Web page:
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Other titles in the Cambridge Studies in Nineteenth-Century Literature and Culture series:

Cambridge Studies in Nineteenth-Century Literature and Culture #29: Physiognomy and the Meaning of Expression in Nineteenth-Century Culture

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Cambridge Studies in Nineteenth-Century Literature and Culture #29: Physiognomy and the Meaning of Expression in Nineteenth-Century Culture Cover

 

Synopses & Reviews

Publisher Comments:

In Physiognomy and the Meaning of Expression in Nineteenth-Century Culture, Lucy Hartley examines the emergence of physiognomy as a form of popular science. Physiognomy posited an understanding of the inner meaning of human character from observations of physical appearances, usually facial expressions. Taking the physiognomical teachings of Johann Caspar Lavater as a starting-point, Hartley considers the extent to which attempts to read the mind and judge the character through expression can provide descriptions of human nature.

Synopsis:

Starting with the physiognomical teachings of Johann Caspar Lavater, Lucy Hartley assesses the significance of the physiognomical tradition to Charles Bell and the Pre-Raphaelites and the new doctrines espoused by Alexander Bain and Herbert Spencer. She demonstrates how the evolutionary explanation of expression proposed by Spencer and Darwin is both the outcome of this tradition and the reason for its dissolution.

Synopsis:

In this study of the emergence of physiognomy as a form of popular science, Lucy Hartley starts with the teachings of Johann Caspar Lavater and considers the extent to which attempts to read the mind and judge character through expression can provide descriptions of human nature. After assessing the significance of the physiognomical tradition to Charles Bell and the Pre-Raphaelites and the new doctrines espoused by Alexander Bain and Herbert Spencer, she demonstrates how the evolutionary explanation of expression proposed by Spencer and Darwin is both the outcome of this tradition and the reason for its dissolution.

Synopsis:

This is a study of the emergence of physiognomy as a form of popular science.

Synopsis:

Lucy Hartley examines the emergence of physiognomy as a form of popular science.

About the Author

Lucy Hartley is Lecturer in English at the University of Southampton.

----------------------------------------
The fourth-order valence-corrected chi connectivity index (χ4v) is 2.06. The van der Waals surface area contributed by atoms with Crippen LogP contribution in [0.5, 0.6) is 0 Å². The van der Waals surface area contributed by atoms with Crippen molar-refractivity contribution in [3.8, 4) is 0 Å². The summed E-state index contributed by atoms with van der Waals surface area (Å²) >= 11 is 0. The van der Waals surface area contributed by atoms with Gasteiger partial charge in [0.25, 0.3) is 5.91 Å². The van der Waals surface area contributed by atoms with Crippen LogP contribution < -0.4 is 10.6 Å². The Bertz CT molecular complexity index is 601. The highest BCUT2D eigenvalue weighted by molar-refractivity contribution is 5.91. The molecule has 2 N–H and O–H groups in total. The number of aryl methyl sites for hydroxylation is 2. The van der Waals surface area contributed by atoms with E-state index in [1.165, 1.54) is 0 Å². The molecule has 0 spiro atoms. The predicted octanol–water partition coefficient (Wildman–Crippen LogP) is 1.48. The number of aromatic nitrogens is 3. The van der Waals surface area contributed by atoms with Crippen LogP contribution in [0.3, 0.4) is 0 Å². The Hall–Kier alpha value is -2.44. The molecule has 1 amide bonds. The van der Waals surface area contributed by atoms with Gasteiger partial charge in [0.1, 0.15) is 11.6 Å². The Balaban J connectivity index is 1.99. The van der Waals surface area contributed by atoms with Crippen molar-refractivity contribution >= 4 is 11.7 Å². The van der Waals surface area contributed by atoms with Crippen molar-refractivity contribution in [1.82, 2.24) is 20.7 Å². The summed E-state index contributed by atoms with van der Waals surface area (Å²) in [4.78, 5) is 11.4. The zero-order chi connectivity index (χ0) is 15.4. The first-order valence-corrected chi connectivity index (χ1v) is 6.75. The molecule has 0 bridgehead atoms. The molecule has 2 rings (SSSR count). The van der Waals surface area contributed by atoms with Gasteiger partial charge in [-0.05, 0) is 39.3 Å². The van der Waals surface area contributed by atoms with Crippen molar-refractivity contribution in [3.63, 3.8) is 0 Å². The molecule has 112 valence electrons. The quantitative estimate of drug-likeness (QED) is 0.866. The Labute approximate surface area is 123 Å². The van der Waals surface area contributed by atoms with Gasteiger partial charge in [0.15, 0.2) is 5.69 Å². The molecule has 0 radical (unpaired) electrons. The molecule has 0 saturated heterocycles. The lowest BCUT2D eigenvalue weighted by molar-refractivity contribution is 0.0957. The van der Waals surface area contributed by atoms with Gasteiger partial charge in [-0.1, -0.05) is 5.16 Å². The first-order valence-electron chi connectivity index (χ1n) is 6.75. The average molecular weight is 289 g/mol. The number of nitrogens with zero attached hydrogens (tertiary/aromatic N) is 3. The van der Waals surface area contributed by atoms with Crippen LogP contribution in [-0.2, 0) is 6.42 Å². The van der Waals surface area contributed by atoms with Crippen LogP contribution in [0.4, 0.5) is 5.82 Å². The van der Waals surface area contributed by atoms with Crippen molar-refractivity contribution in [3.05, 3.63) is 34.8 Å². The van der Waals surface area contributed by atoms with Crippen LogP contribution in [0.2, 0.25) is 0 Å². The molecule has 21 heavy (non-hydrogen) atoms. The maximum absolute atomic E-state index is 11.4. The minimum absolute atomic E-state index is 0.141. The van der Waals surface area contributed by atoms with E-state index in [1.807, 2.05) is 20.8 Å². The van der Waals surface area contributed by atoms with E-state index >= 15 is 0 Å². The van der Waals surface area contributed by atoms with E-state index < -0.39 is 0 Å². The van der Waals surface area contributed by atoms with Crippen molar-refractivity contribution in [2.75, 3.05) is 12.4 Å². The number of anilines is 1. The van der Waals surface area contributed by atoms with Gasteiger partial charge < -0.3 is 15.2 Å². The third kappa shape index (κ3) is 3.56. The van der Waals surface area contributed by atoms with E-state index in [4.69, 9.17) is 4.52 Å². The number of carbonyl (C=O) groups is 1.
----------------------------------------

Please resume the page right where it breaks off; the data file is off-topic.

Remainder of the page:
Table of Contents

Illustrations; Acknowledgements; Introduction; 1. A science of mind?: theories of nature, theories of man; 2. The argument for expression: Charles Bell and the concept of design; 3. What is the character: the nature of ordinariness in the paintings of the Pre-Raphaelite Brotherhood; 4. ‘Beauty of character and beauty of aspect’: expression, feeling, and the contemplation of emotion; 5. Universal expressions: Darwin and the naturalisation of emotion; 6. The promise of a new psychology?; Bibliography; Index.

Product Details

ISBN:
9780521792721
Author:
Hartley, Lucy M.
Publisher:
Cambridge University Press
Editor:
Beer, Gillian
Author:
Hartley, Lucy
Author:
Beer, Gillian
Location:
Cambridge
Subject:
English, Irish, Scottish, Welsh
Subject:
Expression
Subject:
Physiognomy
Subject:
Facial expression
Subject:
History of Medicine, 19th Cent.
Subject:
Physiognomy - Great Britain - History -
Subject:
Expression - Great Britain - History -
Subject:
Anthropology - Cultural
Subject:
General
Subject:
Europe - Great Britain - General
Subject:
anthropology;cultural anthropology
Edition Description:
Hardcover
Series:
Cambridge studies in nineteenth-century literature and culture ;
Series Volume:
IMS-1429
Publication Date:
20120331
Binding:
Hardcover
Grade Level:
College/higher education:
Language:
English
Illustrations:
Y
Pages:
256

Related Subjects

History and Social Science » Anthropology » Cultural Anthropology
History and Social Science » Europe » Great Britain » General History
History and Social Science » World History » England » General
History and Social Science » World History » General
Metaphysics » General
Metaphysics » Phrenology
Science and Mathematics » History of Science » General

Cambridge Studies in Nineteenth-Century Literature and Culture #29: Physiognomy and the Meaning of Expression in Nineteenth-Century Culture New Hardcover
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Product details 256 pages Cambridge University Press - English 9780521792721 Reviews:
"Synopsis" by , Starting with the physiognomical teachings of Johann Caspar Lavater, Lucy Hartley assesses the significance of the physiognomical tradition to Charles Bell and the Pre-Raphaelites and the new doctrines espoused by Alexander Bain and Herbert Spencer. She demonstrates how the evolutionary explanation of expression proposed by Spencer and Darwin is both the outcome of this tradition and the reason for its dissolution.
"Synopsis" by , In this study of the emergence of physiognomy as a form of popular science, Lucy Hartley starts with the teachings of Johann Caspar Lavater and considers the extent to which attempts to read the mind and judge character through expression can provide descriptions of human nature. After assessing the significance of the physiognomical tradition to Charles Bell and the Pre-Raphaelites and the new doctrines espoused by Alexander Bain and Herbert Spencer, she demonstrates how the evolutionary explanation of expression proposed by Spencer and Darwin is both the outcome of this tradition and the reason for its dissolution.
"Synopsis" by , This is a study of the emergence of physiognomy as a form of popular science.
"Synopsis" by , Lucy Hartley examines the emergence of physiognomy as a form of popular science.
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